“I was always going to be bound by the constraints of content,” says Dominowski. “My decision to make an online community that felt genuine could only be carried out as far as I was willing to put in the effort to make threads, boards, and users on it. While I would have loved to add more content to the PGFans forum, I’m still only one woman, and I only have so much time.”
"The experience of seeing others feel the same way that you felt when you were younger - to finally put words and validation to those feelings - is deeply empowering and enlightening."
“Forums and chats are busy, lively webs of personal interaction - making each conversation in Millennium Net Chat and each thread on PGFans tie into a cohesive whole is a daunting task of narrative design," she continues.
"The fact that players juggle multiple simultaneous conversations made syncing each one up was a real learning experience on pacing, event flag management, and testing. No conversation could be an island, but had to tie into the events going on around it, taking care not to step over its tonal boundaries for whatever point in the story the player may be.” she continues. “But it was absolutely worth it to create an experience that does not compromise the feeling and functionality of a real chat client. Believability and immersion was always the goal.”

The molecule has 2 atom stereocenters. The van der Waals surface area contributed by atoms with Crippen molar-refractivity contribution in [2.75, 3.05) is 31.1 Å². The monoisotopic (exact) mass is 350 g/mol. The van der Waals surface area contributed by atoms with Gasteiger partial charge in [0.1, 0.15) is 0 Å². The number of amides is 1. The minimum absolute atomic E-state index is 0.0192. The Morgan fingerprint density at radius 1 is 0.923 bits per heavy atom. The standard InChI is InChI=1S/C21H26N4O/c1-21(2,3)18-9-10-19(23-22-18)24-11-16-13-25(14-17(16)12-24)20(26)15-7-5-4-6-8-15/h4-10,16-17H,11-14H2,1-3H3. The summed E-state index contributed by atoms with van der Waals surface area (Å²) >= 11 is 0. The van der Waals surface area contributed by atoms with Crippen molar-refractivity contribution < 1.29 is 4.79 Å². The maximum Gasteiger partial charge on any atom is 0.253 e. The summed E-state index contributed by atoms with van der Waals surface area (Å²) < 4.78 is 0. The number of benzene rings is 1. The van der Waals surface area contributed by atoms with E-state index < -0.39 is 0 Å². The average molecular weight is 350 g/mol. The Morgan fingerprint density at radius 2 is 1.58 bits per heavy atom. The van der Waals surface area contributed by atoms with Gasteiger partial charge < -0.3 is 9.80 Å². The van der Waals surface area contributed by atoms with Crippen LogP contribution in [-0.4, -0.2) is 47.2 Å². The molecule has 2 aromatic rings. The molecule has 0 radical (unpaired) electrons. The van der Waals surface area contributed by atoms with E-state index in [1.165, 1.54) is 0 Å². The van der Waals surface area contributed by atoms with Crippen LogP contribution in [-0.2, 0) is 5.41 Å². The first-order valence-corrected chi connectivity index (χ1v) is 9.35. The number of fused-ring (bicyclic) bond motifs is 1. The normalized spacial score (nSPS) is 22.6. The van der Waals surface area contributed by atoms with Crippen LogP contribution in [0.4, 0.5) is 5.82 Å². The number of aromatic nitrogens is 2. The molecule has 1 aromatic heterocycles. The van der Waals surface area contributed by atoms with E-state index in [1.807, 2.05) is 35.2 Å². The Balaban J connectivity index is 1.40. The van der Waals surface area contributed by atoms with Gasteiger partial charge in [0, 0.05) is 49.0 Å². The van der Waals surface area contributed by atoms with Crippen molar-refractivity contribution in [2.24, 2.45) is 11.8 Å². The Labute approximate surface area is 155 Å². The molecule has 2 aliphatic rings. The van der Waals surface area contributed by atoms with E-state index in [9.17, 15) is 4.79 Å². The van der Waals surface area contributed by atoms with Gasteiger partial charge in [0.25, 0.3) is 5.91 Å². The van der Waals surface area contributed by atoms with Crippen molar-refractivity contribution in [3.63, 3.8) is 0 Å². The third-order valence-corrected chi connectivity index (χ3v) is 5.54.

The challenge would be to create an over-arcing character narrative through the various chats, which meant creating endless amounts of online chats. These would all have to tie into one another to give players a sense of who Alex is, which meant a great deal of work for Dominowski in ensuring players could follow all of these conversations and draw a sense of her personality through these interactions.